submerged her. All these bleak, gray hours of
wind during which Wen Ho had pattered in and out with
meals, with wood for her stove, with little questions
as to her comfort, she had suffered as people suffer
in a dream; a restless misery like the misery of the
pine branches that leaped up and down before her window.
The stillness of the dawn, with its sound of nearing
steps, gave her a sickness of heart and brain, so
that when Prosper came softly in at her door she saw
him through a mist. He moved quickly to her side,
knelt by her, took her hands. His touch at all
times had a tingling charge of vitality and will.
“He has been cared for, Joan,”
said Prosper. “Some friend of his came
and did all that was left to be done.”
“Some friend?” In the
pale, delicately expanding light Joan’s face
gleamed between its black coils of hair with eyes like
enchanted tarns. In fact they had been haunted
during his absence by images to shake her soul.
Prosper could see in them reflections of those terrors
that had been tormenting her. His touch pressed
reassurance upon her, his eyes, his voice.
“My poor child! My dear!
I’m glad I am back to take care of you!
Cry. Let me comfort you. He has been cared
for. He is not lying there alone. He is
dead. Let’s forgive him, Joan.”
He shook her hands a little, urgently, and a most
painful memory of Pierre’s beseeching grasp
came upon Joan.
She wrenched away and fell back, quivering,
but she did not cry, only asked in her most moving
voice, “Who took care of Pierre after
I went away and left him dead?”
Prosper got to his feet and stood
with his arms folded, looking wearily down at her.
His mouth had fallen into rather cynical lines and
there were puckers at the corners of his eyes.
“Oh, a big, fair young man a rosy
boy-face, serious-looking, blue eyes.”
Joan was startled and turned round.
“It was Mr. Holliwell,” she said, in a
wondering tone. “Did you talk with him?
Did you tell him?”
Prosper shook his head. “I found out what
he had done for your Pierre without asking unnecessary
questions. I saw him, but he did not see me.”
“He’ll be comin’
to get me,” said Joan. It was an entirely
unemotional statement of certainty.
Prosper pressed his lips into a line
and narrowed his eyes upon her.
“Oh, he will?”
“Yes. He’ll be takin’
after me. He must ‘a’ ben scairt
by somethin’ Pierre said in the town durin’
their quarrel an’ have come up after him to
look out what Pierre would be doin’ to me....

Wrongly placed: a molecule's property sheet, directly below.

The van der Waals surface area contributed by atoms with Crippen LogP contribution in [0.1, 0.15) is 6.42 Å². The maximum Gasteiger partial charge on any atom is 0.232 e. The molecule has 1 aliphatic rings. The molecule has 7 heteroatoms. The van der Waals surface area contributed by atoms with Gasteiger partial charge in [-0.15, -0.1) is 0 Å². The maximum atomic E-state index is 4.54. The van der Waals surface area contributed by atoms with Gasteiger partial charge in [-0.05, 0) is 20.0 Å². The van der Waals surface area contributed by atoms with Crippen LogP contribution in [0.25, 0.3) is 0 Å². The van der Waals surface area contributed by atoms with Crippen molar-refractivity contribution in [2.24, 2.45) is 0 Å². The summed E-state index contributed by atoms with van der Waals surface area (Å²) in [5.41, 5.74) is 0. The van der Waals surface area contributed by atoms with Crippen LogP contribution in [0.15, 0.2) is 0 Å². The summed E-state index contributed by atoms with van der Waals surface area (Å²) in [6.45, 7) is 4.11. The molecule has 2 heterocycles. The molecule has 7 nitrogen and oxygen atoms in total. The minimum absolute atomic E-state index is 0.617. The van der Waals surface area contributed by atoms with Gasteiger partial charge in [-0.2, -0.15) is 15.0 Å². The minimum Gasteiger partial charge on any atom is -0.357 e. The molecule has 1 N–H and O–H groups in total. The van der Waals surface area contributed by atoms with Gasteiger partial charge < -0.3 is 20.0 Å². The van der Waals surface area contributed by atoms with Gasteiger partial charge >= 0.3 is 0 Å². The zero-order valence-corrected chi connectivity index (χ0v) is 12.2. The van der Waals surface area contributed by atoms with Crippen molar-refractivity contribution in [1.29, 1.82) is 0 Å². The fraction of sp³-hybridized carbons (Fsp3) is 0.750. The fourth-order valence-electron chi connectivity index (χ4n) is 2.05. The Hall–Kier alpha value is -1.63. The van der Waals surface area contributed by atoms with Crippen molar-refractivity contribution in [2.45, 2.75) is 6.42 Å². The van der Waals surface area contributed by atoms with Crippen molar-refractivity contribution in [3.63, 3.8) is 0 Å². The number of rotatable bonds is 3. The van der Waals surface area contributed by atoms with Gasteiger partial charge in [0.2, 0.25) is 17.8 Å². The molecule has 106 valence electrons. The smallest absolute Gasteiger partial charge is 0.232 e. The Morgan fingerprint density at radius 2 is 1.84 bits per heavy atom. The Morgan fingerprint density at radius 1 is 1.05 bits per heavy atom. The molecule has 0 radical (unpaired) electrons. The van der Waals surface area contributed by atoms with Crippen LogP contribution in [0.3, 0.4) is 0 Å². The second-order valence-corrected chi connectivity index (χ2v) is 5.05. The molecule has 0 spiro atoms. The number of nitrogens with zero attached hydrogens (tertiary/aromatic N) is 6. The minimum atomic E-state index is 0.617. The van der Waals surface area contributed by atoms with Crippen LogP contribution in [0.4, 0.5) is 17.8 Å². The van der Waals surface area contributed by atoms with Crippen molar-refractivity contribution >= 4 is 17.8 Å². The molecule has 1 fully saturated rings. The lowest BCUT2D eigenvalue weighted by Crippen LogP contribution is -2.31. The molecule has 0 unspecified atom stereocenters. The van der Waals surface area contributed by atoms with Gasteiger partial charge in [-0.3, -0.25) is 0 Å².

I wisht he’d ‘a’ come in time....
What must he be thinkin’ of me now, to find Pierre
a-lyin’ there dead, an’ me gone! He’ll
be takin’ after me to bring me home.”
Prosper would almost have questioned
her then, his sharp face was certainly at that moment
the face of an inquisitor, a set of keen and delicate
instruments ready for probing, but so weary and childlike
did she look, so weary and childlike was her speech,
that he forbore. What did it matter, after all,
what there was in her past? She had done what
she had done, been what she had been. If the fellow
had branded her for sin, why, she had suffered overmuch.
Prosper admitted, that, unbranded as to skin, he was
scarcely fit to put his dirty civilized soul under
her clean and savage foot. Was the big, rosy chap
her lover? She had spoken of a quarrel between
him and Pierre? But her manner of speaking of
him was scarcely in keeping with the thought, rather
it was the manner of a child-soul relying on the Shepherd
who would be “takin’ after” some
small, lost one. Well, he would have to be a
superman to find her here with no trails to follow
and no fingers to point. Pierre by now would
have told his story and Prosper knew instinctively
that he would tell it straight; whatever madness the
young savage might perpetrate under the influence of
drink and jealousy, he would hardly, with that harrowed
face, be apt at fabrications they would
be looking for Joan to come back, to go to the town,
to some neighboring ranch. They would make a search,
but winter would be against them with its teeth bared,
a blizzard was on its way. By the time they found
her, thought Prosper, and he quoted one
of Joan’s quaint phrases to himself, smiling
with radiance as he did so, “she
won’t be carin’ to leave me.”
In his gay, little, firelit room, he sat, stretched
out, lank and long, in the low, deep, red-lacquered
chair, dozing through the long day, sipping strong
coffee, smoking, reading. He was singularly quiet
and content. The devil of disappointment and
of thwarted desire that had wived him in this carefully
appointed hiding-place stood away a little from him
and that wizard imagination of his began to weave.
By dusk, he was writing furiously and there was a
glow of rapture on his face.